The Week Ahead
3 June

The Week Ahead – 3 June

It was another challenging week for financial markets.  With bond yields continuing to rise, this continued to put pressure on both equity and bond markets, which were lower over the week. Domestically, the weakness in the local market was on the back of higher than f’cst inflation print (Apr), which saw bond yields move higher across the curve.  While US PCE data was in-line with market estimates, further comments from several US Fed Governors continues to point to higher-for-longer on rates given that inflationary pressures remain elevated to central bank targets.

Nevertheless, US yields were basically flat over the week. While Western countries continue to grapple with ongoing inflationary pressures, China’s manufacturing continues to struggle, with the latest data seeing a contraction in the outlook for the manufacturing sector.  This week sees the Caixin PMI data as well as export and import data.  Given the ongoing trade disputes between China and the US, export data will be closely watched by the market.  In the US, this week it’s all about jobs with nonfarm payrolls (f’cst 190k), jobless (f’cst 3.9%, no chng pcp) and labour force participation data (62.7%, no chng pcp) the main focus.

Overall, the US employment market continues to remain sound and continues to be a key driver of the economy and strength in financial markets. ISM data is also set for release this week, with service side of the economy expected to continue to show ongoing expansion.  Domestically, 1q24 GDP figure (f’cst 0.2% q/q, 1.2% y/y, -0.3% pcp) is set for release.  The data is likely to reflect an overall slowdown in the economy, particularly at the consumer level given the ongoing rise in living costs around key household expenditure items (i.e. rent, food, energy, insurance, financial services).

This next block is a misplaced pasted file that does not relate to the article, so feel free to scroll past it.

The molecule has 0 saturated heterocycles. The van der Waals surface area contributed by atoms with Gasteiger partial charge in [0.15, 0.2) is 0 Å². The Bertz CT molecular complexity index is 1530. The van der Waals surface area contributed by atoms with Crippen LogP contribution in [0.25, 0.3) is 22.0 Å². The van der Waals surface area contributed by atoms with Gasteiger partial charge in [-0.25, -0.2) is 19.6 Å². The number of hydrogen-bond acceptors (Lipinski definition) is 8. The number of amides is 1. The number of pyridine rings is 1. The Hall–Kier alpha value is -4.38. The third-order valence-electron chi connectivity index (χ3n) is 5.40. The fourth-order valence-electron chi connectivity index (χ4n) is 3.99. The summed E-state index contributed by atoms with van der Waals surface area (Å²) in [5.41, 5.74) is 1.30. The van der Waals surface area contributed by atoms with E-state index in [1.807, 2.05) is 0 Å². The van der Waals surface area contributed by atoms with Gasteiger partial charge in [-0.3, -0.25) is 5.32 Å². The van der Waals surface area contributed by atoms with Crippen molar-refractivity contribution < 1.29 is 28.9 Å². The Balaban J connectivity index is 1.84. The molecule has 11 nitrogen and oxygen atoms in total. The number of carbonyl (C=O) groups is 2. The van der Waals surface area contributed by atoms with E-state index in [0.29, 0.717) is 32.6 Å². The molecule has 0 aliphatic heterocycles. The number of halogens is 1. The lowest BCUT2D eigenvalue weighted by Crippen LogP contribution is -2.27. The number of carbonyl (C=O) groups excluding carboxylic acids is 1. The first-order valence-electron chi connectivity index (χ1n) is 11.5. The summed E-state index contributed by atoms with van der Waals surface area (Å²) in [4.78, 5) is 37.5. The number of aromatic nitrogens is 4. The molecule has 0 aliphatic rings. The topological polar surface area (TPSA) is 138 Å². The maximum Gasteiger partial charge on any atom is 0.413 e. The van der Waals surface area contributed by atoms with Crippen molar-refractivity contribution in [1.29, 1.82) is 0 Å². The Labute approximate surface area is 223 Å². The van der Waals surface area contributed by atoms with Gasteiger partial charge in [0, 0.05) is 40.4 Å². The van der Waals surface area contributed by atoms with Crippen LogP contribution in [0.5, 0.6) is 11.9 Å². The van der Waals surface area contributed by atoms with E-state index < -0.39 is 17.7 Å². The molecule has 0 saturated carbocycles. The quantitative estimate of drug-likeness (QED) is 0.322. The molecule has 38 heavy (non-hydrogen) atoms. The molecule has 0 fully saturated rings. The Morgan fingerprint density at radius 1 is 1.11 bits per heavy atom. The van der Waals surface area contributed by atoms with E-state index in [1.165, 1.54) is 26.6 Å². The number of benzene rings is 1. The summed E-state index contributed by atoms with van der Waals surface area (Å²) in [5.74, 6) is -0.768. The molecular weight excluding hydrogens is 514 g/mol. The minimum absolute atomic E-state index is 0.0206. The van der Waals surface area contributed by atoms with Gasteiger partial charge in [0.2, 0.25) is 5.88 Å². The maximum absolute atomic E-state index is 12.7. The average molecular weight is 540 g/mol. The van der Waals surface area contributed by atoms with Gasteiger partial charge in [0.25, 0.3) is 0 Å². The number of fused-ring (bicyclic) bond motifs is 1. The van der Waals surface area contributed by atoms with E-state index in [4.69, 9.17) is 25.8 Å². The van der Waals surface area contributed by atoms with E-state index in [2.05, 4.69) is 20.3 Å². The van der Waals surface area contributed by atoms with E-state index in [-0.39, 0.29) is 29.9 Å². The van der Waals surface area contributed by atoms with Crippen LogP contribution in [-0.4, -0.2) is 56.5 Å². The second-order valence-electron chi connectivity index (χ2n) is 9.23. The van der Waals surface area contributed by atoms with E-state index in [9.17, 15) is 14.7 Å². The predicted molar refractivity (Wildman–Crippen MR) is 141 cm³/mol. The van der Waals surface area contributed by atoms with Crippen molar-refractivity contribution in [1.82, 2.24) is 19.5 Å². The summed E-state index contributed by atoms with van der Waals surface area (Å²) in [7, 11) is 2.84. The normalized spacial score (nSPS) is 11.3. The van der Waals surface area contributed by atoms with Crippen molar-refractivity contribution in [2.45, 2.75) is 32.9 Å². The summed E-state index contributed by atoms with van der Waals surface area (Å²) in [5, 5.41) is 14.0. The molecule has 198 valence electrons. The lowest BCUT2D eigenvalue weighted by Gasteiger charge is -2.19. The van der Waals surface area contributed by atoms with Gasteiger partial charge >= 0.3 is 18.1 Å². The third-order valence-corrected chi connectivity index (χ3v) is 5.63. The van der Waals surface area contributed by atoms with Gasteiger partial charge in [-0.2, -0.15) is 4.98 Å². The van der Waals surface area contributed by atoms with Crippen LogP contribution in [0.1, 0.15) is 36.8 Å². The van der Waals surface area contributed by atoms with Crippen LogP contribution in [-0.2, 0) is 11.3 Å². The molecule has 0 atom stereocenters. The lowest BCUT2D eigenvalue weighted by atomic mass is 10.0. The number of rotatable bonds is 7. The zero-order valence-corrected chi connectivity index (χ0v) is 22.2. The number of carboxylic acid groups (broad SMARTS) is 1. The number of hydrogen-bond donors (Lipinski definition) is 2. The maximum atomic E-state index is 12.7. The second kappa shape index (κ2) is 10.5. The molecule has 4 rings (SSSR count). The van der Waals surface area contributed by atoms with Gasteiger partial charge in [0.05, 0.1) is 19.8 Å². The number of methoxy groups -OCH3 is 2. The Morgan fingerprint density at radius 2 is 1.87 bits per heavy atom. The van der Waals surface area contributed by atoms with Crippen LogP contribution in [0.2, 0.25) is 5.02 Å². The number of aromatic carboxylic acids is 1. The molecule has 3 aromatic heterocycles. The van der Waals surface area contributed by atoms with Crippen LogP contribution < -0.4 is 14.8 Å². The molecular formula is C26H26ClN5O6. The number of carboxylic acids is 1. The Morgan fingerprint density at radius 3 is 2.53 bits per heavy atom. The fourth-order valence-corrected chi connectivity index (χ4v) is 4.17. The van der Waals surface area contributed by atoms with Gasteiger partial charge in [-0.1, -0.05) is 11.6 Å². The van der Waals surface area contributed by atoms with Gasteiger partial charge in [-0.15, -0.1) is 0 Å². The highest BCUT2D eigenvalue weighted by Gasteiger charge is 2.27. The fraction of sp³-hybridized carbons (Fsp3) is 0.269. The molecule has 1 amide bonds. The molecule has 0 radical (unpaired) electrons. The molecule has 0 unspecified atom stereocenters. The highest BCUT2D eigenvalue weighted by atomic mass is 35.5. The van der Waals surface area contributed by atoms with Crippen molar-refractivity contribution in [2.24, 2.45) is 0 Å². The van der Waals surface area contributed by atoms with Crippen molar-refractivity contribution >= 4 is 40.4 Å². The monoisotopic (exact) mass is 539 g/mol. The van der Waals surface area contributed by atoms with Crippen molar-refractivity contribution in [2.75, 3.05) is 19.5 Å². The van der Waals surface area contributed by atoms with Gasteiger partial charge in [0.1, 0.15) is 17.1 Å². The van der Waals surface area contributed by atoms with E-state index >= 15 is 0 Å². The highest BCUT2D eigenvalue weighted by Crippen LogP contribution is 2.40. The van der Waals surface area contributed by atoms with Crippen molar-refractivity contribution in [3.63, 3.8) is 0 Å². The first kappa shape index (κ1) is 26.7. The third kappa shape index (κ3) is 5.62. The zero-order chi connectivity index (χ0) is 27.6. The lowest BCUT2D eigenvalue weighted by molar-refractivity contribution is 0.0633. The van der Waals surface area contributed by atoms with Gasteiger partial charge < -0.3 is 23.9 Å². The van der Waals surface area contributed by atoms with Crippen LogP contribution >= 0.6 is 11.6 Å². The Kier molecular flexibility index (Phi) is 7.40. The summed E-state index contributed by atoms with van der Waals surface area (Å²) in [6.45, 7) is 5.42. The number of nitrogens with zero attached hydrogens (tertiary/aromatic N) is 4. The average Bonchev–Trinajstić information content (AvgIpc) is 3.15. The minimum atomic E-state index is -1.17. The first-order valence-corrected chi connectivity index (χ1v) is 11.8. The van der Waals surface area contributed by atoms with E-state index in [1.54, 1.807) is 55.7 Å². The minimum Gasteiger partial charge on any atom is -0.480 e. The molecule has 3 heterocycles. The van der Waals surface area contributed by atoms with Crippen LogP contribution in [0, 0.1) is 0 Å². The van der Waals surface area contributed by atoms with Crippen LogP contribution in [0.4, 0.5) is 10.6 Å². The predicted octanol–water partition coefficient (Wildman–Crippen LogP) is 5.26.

In Europe, the ECB meets this week with markets looking for a 0.25% cut in the main refinancing cash rate (f’sct 4.25%, -0.5% pcp).  European inflation has continued to move back towards the ECB’s target level and with further pressure on the near term growth outlook across the major European countries, this move will provide some positive news and ongoing impetus for European markets.  While in the UK the PMI data will be the main focus (f’cst 52.8 pts, no chng pcp) as the election cycle heats up with the Labor party looking at a landslide victory.

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